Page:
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9. Chapter IX
"This is a terrible thing," he said, the moment we got out into the street.
I realised that he had come away with me in order to discuss once more what he had been already discussing for hours with his sister-in-law.
"We don't know who the woman is, you know," he said. "All we know is that the blackguard's gone to Paris."
"I thought they got on so well."
"So they did. Why, just before you came in Amy said they'd never had a quarrel in the whole of their married life. You know Amy. There never was a better woman in the world."
Since these confidences were thrust on me, I saw no harm in asking a few questions.
"But do you mean to say she suspected nothing?"
"Nothing. He spent August with her and the children in Norfolk. He was just the same as he'd always been. We went down for two or three days, my wife and I, and I played golf with him. He came back to town in September to let his partner go away, and Amy stayed on in the country. They'd taken a house for six weeks, and at the end of her tenancy she wrote to tell him on which day she was arriving in London. He answered from Paris. He said he'd made up his mind not to live with her any more."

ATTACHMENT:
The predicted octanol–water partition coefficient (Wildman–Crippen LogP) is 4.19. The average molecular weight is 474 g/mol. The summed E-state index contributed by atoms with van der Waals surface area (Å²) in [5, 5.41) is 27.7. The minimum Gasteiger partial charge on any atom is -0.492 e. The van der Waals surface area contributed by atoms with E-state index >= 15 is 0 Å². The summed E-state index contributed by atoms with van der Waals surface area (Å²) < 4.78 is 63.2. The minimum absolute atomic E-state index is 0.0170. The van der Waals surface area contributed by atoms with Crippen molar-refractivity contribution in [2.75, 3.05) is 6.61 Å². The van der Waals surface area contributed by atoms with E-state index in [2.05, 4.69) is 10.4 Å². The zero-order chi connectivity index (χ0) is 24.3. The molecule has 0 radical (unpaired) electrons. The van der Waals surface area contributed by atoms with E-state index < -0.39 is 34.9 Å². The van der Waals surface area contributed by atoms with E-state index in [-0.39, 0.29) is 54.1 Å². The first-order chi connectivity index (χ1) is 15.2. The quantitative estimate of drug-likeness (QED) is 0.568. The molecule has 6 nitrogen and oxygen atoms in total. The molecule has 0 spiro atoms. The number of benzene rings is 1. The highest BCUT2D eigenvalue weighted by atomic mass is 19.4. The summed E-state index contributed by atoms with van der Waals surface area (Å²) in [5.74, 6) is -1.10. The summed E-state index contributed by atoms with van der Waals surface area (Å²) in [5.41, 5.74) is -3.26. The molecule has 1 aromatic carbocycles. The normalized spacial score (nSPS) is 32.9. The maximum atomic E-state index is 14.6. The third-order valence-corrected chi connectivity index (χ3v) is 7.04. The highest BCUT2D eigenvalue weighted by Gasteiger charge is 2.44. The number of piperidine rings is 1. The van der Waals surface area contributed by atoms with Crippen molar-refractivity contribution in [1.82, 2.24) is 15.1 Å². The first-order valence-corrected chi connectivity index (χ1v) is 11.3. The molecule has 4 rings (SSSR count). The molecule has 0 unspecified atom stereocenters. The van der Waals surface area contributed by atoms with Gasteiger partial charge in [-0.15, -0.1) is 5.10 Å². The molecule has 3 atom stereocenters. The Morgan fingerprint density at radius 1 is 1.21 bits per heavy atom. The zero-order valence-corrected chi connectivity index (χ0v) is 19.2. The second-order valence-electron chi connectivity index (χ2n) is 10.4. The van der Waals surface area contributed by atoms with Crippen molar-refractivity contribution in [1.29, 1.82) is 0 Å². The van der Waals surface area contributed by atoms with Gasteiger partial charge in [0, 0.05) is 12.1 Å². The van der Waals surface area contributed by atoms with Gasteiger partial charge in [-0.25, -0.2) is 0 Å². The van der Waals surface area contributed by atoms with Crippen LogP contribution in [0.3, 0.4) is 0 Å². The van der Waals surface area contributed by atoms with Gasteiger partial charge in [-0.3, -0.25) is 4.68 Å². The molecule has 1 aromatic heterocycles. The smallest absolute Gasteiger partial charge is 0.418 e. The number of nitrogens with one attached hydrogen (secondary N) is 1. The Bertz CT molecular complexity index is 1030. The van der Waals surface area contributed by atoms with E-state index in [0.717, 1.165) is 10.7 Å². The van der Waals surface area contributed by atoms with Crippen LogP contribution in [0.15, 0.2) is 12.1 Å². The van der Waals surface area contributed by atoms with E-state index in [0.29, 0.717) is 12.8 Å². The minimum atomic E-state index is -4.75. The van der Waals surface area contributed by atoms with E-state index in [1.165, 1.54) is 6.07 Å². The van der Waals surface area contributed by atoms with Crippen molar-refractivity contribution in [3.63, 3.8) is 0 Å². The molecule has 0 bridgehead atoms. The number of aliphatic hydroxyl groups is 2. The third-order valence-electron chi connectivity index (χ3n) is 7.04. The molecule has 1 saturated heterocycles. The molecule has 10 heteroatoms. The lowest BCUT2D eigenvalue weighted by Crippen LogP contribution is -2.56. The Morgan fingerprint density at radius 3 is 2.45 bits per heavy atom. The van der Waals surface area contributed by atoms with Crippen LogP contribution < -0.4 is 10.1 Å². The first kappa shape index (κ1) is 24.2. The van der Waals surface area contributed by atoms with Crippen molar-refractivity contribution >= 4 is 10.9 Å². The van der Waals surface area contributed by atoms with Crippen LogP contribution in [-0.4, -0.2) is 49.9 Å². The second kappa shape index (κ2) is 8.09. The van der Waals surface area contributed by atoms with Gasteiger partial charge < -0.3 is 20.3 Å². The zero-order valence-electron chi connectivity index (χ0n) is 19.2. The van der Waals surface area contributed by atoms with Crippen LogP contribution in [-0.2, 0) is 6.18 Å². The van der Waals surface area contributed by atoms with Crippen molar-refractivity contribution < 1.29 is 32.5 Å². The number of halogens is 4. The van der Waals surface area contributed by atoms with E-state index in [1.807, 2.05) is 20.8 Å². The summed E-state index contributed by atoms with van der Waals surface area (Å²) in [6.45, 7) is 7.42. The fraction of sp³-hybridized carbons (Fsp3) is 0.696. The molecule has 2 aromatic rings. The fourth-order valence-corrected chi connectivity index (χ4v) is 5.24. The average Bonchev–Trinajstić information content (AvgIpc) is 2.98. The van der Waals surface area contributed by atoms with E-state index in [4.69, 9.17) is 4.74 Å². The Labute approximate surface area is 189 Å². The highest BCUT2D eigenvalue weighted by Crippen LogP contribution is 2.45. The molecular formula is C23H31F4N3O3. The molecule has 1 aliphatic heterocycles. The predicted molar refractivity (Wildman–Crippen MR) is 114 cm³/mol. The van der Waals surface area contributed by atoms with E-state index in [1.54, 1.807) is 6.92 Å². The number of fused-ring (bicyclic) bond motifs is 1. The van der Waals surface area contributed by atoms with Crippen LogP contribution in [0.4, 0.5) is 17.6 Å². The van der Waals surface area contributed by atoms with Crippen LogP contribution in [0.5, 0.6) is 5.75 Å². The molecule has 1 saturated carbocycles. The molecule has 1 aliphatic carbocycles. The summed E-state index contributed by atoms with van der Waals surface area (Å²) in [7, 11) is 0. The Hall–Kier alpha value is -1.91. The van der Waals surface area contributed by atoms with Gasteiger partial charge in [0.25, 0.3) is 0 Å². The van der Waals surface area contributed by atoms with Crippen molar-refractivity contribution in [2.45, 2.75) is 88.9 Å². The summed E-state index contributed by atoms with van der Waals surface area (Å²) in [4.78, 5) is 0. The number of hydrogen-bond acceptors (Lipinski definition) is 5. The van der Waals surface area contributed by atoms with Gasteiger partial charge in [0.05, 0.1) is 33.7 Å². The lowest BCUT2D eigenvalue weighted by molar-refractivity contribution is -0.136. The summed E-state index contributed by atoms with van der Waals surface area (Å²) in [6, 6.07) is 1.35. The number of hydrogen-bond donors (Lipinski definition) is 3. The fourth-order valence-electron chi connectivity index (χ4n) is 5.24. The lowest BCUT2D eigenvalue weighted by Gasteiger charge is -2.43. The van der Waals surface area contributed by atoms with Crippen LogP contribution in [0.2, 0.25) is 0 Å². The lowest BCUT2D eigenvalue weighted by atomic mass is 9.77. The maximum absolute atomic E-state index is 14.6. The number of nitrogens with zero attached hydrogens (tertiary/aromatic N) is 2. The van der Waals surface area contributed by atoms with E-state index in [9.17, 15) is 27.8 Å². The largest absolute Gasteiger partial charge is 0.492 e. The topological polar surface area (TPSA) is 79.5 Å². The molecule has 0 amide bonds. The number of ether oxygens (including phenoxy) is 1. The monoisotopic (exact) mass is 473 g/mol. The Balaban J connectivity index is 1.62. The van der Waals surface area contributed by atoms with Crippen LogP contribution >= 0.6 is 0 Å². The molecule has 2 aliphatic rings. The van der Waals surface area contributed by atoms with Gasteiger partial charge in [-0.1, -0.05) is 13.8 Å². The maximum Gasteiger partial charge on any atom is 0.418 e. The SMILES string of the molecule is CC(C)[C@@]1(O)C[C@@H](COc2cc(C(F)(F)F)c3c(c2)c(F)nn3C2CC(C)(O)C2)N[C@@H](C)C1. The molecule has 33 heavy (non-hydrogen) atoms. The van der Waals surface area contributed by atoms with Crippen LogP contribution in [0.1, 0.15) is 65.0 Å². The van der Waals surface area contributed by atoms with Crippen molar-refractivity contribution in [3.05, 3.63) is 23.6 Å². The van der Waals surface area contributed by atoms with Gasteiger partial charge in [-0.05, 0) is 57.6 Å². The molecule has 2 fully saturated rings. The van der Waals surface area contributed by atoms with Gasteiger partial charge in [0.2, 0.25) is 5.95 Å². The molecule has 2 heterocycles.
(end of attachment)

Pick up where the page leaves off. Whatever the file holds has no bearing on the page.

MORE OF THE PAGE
"What explanation did he give?"
"My dear fellow, he gave no explanation. I've seen the letter. It wasn't more than ten lines."
"But that's extraordinary."
We happened then to cross the street, and the traffic prevented us from speaking. What Colonel MacAndrew had told me seemed very improbable, and I suspected that Mrs. Strickland, for reasons of her own, had concealed from him some part of the facts. It was clear that a man after seventeen years of wedlock did not leave his wife without certain occurrences which must have led her to suspect that all was not well with their married life. The Colonel caught me up.
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